Chris Wright [00:07:51] First, I have to say it’s not an annual report. The first one that. Well, the first one was about three years ago, and then a year and a half later was the second one, and this one just came out. You know, I spent a good chunk of my evenings in my Christmas vacation writing this report with this report now, basically a small book. So it’s it’s a lot of effort, but it’s a passion. And I got a great team working with me to get graphics and data and make it beautiful and self-publish it. But, we wrote it in response to Larry Fink’s letter in January of 2020 that every public company should list its plan to align with the Paris Accords and be net zero by 2050. That was a responsibility of public company CEOs across all industries. And we’ve been a public company for about six years. I thought that was an outrageous misunderstanding of climate change and where it ranks in the world’s problems, which is it’s a real and global issue. It isn’t even close to the top five problems on the planet. But yet we should take all of the large companies in the United States and focus on that issue. That’s just an awful misallocation of resources. And, so I wrote the first Bettering Human Lives report to just lay out the facts about energy. The facts about climate change. We know the past, or at least the recorded data. We don’t know the future, but all projections of the future should be based on what’s happened to date. And so to me, it was just to put better context around that. And I thought a lot in our industry are passionate, hard working, great leaders, but they themselves are busy running businesses. They know their businesses. They know the oil and gas industry, but maybe less familiar with just the broader how does the whole energy system work? What are the roles different things play in it? And of course, they probably didn’t spend the ten years I did kind of digging into studying climate change and speaking and engaging on that effort. So to me, I thought, that’s something I got to do. And, and then it’s been used starting to be used in universities in high schools now. So this last one, I thought I’ve really got to expand it, bring in more case studies. I had some couple of friends of mine help me with data and focus on case studies and, yeah, expanded it wider. It’s long, but it’s broken into pieces. So I encourage certainly all the viewers. There’s ten takeaways at the front. And then there’s a letter from me that’s long years, but it’s got some pictures in it and some graphs, and it’s sort of a summary of the rest of the report. And if it intrigues you, you know, keep going. There’s a lot in there.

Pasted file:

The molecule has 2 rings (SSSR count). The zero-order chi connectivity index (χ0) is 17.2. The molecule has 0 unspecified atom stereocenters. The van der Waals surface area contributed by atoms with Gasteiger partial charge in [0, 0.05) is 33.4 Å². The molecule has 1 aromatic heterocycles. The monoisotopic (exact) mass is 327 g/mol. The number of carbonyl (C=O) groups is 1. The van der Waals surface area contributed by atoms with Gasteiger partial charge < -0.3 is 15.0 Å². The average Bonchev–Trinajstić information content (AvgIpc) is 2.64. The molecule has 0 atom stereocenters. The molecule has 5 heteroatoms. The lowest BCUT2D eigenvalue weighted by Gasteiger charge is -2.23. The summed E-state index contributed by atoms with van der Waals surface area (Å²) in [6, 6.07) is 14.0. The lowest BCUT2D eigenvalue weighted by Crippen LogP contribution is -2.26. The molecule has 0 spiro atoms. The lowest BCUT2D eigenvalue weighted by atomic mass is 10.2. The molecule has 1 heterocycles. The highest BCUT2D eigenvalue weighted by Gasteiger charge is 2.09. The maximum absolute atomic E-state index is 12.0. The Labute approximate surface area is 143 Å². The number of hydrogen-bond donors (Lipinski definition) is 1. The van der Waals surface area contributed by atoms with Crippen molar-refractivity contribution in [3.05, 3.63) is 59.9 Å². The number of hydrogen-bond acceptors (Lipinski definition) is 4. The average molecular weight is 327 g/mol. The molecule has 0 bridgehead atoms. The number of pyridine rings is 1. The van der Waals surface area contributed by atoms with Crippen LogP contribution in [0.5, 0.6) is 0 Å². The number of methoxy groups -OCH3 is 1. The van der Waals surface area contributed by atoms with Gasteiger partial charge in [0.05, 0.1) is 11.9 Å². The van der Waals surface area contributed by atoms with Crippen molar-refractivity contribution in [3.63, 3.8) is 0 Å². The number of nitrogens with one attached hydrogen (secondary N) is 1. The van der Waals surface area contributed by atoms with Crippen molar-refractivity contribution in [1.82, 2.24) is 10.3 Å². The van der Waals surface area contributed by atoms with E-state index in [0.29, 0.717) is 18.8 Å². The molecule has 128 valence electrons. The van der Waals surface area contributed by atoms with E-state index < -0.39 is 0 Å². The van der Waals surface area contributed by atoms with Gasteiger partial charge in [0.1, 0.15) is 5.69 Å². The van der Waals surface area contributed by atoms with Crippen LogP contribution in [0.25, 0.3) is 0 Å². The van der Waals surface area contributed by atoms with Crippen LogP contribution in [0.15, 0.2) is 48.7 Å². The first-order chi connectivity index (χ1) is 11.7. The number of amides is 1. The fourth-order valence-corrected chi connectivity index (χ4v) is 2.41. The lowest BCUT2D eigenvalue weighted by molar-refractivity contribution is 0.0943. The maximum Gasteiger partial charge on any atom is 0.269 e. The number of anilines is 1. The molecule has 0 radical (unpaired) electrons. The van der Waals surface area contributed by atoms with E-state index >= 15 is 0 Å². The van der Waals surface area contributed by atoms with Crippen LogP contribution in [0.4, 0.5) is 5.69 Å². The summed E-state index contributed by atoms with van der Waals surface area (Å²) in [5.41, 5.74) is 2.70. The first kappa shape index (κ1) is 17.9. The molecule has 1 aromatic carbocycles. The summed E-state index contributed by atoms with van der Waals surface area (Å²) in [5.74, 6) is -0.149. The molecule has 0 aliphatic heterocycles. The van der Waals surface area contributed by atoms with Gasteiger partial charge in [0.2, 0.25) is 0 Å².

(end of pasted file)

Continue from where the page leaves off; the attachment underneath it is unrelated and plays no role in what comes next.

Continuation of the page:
David Blackmon [00:10:25] Yeah. And it’s an extremely easy read, folks. And it’s, that it’s just chock full of so much information that, so much of it you don’t really see in the general media, of course, because they don’t want to talk about truth or facts about any of this. And it’s just a really valuable tool for those who want to get a real understanding of how energy impacts everyone’s lives on the planet. And, and this whole obsession about net zero, which, I mean, I don’t even believe net zero by 2050 is even possible or by really any year, frankly, on this planet. I wonder what you think about is that even an achievable goal?